Read/Watchlist + Music x Monday



  • the_aeronauts_windlassThe Aeronaut’s Windlass, Jim Butcher – I like this book and am excited for the sequel. (Psst, the figure on the front cover isn’t Captain Grimm,  it’s XO Creedy.)
  • Some Federation of the Hub stories–Legacy, and The Searcher–by James H. Schmitz. (Legacy is available as a free audiobook from Librivox, BTW.) Really good stuff from the golden age of science fiction: optimistic, imaginative, adventurous, funny, exciting. Highly recommend all Schmitz stuff to everyone.
  • Outlaws of Sherwood, Robin McKinley – a comfortably low-key variant on the Howard Pyle/N. C. Wyeth type of Robin Hood legend. It’s also very obviously written by a woman: it’s a lot more interested in the interpersonal relationships than the adventures, and is almost completely uninterested in making the villains threatening or the outlawry exciting. Not to say that it’s not a good book, only that it made me think fondly of the Toby Venables Knight of Shadows version.
  • Guards! Guards!, Terry Pratchett – …✨…


  • The Stars My Destination, Alfred Bester – This has been described as The Count of Monte Cristo–in Space! It’s really not. For one thing, it’s about four hundred pages too short. Still, it’s a good story told in headlong pulp style, raw-edged and colorful, with just enough thought to hint at deeper meaning but without the self indulgence to pretend that depth is what makes it interesting.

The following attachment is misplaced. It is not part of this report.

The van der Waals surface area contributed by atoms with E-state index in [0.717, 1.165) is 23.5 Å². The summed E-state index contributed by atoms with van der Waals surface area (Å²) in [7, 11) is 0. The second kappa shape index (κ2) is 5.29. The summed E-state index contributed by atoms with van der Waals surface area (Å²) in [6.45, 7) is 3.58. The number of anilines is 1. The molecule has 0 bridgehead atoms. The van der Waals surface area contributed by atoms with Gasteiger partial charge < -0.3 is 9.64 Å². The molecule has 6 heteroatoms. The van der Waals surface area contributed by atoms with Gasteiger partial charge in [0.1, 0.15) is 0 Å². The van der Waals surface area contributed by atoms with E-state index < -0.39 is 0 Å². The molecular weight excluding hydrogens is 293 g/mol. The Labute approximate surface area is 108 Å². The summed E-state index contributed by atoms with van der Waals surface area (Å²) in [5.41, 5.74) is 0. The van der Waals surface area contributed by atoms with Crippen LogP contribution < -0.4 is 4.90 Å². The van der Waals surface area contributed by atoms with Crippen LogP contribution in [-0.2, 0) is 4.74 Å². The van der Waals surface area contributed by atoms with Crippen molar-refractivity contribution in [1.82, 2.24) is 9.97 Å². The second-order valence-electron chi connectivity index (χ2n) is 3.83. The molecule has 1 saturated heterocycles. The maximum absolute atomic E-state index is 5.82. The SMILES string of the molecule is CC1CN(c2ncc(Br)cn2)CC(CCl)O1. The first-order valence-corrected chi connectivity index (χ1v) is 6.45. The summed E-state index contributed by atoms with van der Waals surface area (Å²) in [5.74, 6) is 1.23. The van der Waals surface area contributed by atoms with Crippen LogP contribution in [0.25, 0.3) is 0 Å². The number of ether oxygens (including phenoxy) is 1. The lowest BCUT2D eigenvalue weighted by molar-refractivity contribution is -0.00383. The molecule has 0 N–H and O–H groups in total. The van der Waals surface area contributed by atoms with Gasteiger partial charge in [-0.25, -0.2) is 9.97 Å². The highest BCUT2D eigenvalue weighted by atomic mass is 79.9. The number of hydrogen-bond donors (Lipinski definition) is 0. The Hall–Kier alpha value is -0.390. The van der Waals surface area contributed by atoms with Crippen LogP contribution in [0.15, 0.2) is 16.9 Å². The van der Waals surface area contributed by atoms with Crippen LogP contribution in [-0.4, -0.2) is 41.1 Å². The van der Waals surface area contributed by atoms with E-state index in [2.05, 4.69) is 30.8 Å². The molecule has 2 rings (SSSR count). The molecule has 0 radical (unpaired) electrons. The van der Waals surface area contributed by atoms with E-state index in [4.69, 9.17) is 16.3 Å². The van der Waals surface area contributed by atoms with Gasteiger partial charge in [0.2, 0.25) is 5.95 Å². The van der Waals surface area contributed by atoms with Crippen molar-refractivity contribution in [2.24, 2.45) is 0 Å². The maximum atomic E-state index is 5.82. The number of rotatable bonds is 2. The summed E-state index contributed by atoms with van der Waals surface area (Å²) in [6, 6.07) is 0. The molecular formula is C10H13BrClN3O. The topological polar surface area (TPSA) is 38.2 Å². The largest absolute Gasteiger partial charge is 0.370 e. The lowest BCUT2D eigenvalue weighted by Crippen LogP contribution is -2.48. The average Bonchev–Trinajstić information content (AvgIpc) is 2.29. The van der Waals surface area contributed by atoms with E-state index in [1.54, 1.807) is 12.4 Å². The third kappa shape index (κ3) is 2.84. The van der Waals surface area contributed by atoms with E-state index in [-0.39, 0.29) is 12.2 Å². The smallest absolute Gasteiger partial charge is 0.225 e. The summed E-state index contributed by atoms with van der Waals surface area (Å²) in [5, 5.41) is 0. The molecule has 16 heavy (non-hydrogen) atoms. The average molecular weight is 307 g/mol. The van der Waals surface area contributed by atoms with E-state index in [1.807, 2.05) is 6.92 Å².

• Captain Blood, Rafael Sabatini – This is a historical fiction adventure-romance, not a pulp novel. You can tell by the way the protagonist keeps bouncing back and forth between different groups without making up his mind until almost the final chapter. Sidenote: during one of my college classes, Doc S was offering extra credit for reading “books,” preferably from his curated collection but also for various classics. I got probably an extra ten points by introducing him to Rafael Sabatini and also to this song. I wonder how Doc S is doing these days? (He also brought ice cream to the finals.)


  • Captain Blood (1935) – Accept no substitutes.
  • The Buccaneer (1938) – Cecil B. DeMille’s first take on the Battle for New Orleans. This version lacks the star power of the 1958 remake, but it has its own charm. One of the things that older-slash-better movies do is a) allow there to be background characters, b) give them visually distinct appearances, c) give them distinctive personalities. Even if these personalities are individually over the top, because the characters aren’t on screen for very long, they rarely have the chance to become grating. You’ll notice this trick was used to great effect in the Pirates of the Caribbean movies.
  • What Women Want – I thought I’d take advantage of a mild fever and watch something I normally wouldn’t.
    • Next time I’ll just take more pills and stare at the ceiling.